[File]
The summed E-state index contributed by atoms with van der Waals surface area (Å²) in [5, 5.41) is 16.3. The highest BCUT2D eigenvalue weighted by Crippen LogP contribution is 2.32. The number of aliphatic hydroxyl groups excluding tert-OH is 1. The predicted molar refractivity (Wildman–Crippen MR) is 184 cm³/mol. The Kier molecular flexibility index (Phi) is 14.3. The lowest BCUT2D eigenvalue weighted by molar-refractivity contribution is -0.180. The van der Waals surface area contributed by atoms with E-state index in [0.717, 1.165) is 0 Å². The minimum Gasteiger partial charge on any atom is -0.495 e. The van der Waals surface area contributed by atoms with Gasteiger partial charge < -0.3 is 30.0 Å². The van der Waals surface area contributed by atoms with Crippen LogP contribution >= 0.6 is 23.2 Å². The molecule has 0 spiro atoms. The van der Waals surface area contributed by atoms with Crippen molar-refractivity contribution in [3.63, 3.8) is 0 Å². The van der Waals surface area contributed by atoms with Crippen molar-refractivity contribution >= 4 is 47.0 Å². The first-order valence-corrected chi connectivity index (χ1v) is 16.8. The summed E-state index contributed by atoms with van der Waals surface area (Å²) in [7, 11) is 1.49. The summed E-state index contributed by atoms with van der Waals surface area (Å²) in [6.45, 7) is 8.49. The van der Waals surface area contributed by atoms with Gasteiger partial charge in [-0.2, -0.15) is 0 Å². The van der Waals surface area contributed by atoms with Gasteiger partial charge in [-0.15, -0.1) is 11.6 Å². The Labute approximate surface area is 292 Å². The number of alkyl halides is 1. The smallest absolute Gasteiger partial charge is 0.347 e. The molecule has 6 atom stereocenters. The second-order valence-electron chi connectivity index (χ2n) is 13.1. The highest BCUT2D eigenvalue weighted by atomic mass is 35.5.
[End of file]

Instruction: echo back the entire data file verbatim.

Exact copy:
The summed E-state index contributed by atoms with van der Waals surface area (Å²) in [5, 5.41) is 16.3. The highest BCUT2D eigenvalue weighted by Crippen LogP contribution is 2.32. The number of aliphatic hydroxyl groups excluding tert-OH is 1. The predicted molar refractivity (Wildman–Crippen MR) is 184 cm³/mol. The Kier molecular flexibility index (Phi) is 14.3. The lowest BCUT2D eigenvalue weighted by molar-refractivity contribution is -0.180. The van der Waals surface area contributed by atoms with E-state index in [0.717, 1.165) is 0 Å². The minimum Gasteiger partial charge on any atom is -0.495 e. The van der Waals surface area contributed by atoms with Gasteiger partial charge < -0.3 is 30.0 Å². The van der Waals surface area contributed by atoms with Crippen LogP contribution >= 0.6 is 23.2 Å². The molecule has 0 spiro atoms. The van der Waals surface area contributed by atoms with Crippen molar-refractivity contribution in [3.63, 3.8) is 0 Å². The van der Waals surface area contributed by atoms with Crippen molar-refractivity contribution >= 4 is 47.0 Å². The first-order valence-corrected chi connectivity index (χ1v) is 16.8. The summed E-state index contributed by atoms with van der Waals surface area (Å²) in [7, 11) is 1.49. The summed E-state index contributed by atoms with van der Waals surface area (Å²) in [6.45, 7) is 8.49. The van der Waals surface area contributed by atoms with Gasteiger partial charge in [-0.2, -0.15) is 0 Å². The van der Waals surface area contributed by atoms with Gasteiger partial charge in [-0.15, -0.1) is 11.6 Å². The Labute approximate surface area is 292 Å². The number of alkyl halides is 1. The smallest absolute Gasteiger partial charge is 0.347 e. The molecule has 6 atom stereocenters. The second-order valence-electron chi connectivity index (χ2n) is 13.1. The highest BCUT2D eigenvalue weighted by atomic mass is 35.5.